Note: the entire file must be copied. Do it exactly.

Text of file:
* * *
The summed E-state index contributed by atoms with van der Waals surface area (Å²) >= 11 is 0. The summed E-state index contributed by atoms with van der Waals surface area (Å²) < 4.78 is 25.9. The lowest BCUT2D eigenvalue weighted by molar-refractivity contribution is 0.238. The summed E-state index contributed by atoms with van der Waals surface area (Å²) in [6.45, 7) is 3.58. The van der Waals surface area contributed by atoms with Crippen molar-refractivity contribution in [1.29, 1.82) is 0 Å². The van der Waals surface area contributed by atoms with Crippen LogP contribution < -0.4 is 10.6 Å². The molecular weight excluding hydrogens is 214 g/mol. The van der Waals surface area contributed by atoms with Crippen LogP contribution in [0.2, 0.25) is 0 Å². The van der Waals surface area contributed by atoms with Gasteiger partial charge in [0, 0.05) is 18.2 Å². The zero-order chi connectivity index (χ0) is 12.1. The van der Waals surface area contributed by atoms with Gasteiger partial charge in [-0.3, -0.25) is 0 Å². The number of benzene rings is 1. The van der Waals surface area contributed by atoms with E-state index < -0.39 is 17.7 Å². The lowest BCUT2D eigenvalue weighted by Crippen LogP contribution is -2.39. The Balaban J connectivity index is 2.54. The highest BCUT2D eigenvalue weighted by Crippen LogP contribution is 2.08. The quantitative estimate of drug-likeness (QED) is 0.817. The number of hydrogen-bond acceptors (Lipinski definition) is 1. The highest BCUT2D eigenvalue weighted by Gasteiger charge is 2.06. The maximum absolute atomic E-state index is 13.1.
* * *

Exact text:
The summed E-state index contributed by atoms with van der Waals surface area (Å²) >= 11 is 0. The summed E-state index contributed by atoms with van der Waals surface area (Å²) < 4.78 is 25.9. The lowest BCUT2D eigenvalue weighted by molar-refractivity contribution is 0.238. The summed E-state index contributed by atoms with van der Waals surface area (Å²) in [6.45, 7) is 3.58. The van der Waals surface area contributed by atoms with Crippen molar-refractivity contribution in [1.29, 1.82) is 0 Å². The van der Waals surface area contributed by atoms with Crippen LogP contribution < -0.4 is 10.6 Å². The molecular weight excluding hydrogens is 214 g/mol. The van der Waals surface area contributed by atoms with Crippen LogP contribution in [0.2, 0.25) is 0 Å². The van der Waals surface area contributed by atoms with Gasteiger partial charge in [0, 0.05) is 18.2 Å². The zero-order chi connectivity index (χ0) is 12.1. The van der Waals surface area contributed by atoms with Gasteiger partial charge in [-0.3, -0.25) is 0 Å². The number of benzene rings is 1. The van der Waals surface area contributed by atoms with E-state index < -0.39 is 17.7 Å². The lowest BCUT2D eigenvalue weighted by Crippen LogP contribution is -2.39. The Balaban J connectivity index is 2.54. The highest BCUT2D eigenvalue weighted by Crippen LogP contribution is 2.08. The quantitative estimate of drug-likeness (QED) is 0.817. The number of hydrogen-bond acceptors (Lipinski definition) is 1. The highest BCUT2D eigenvalue weighted by Gasteiger charge is 2.06. The maximum absolute atomic E-state index is 13.1.